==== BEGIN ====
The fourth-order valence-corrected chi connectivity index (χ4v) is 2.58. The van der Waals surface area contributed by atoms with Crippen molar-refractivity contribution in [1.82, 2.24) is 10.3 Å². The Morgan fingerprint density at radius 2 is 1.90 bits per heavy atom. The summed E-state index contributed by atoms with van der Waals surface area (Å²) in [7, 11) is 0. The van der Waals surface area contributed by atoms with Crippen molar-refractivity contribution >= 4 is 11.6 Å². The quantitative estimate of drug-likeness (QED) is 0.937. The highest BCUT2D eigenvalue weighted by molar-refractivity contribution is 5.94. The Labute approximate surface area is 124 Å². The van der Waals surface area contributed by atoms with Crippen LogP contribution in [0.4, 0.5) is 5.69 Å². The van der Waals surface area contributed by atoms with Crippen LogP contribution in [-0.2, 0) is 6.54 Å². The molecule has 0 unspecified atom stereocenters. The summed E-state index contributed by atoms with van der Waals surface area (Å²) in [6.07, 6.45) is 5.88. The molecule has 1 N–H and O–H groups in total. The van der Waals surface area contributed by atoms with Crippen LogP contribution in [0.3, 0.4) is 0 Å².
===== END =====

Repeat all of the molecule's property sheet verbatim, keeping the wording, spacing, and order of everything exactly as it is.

The fourth-order valence-corrected chi connectivity index (χ4v) is 2.58. The van der Waals surface area contributed by atoms with Crippen molar-refractivity contribution in [1.82, 2.24) is 10.3 Å². The Morgan fingerprint density at radius 2 is 1.90 bits per heavy atom. The summed E-state index contributed by atoms with van der Waals surface area (Å²) in [7, 11) is 0. The van der Waals surface area contributed by atoms with Crippen molar-refractivity contribution >= 4 is 11.6 Å². The quantitative estimate of drug-likeness (QED) is 0.937. The highest BCUT2D eigenvalue weighted by molar-refractivity contribution is 5.94. The Labute approximate surface area is 124 Å². The van der Waals surface area contributed by atoms with Crippen LogP contribution in [0.4, 0.5) is 5.69 Å². The van der Waals surface area contributed by atoms with Crippen LogP contribution in [-0.2, 0) is 6.54 Å². The molecule has 0 unspecified atom stereocenters. The summed E-state index contributed by atoms with van der Waals surface area (Å²) in [6.07, 6.45) is 5.88. The molecule has 1 N–H and O–H groups in total. The van der Waals surface area contributed by atoms with Crippen LogP contribution in [0.3, 0.4) is 0 Å².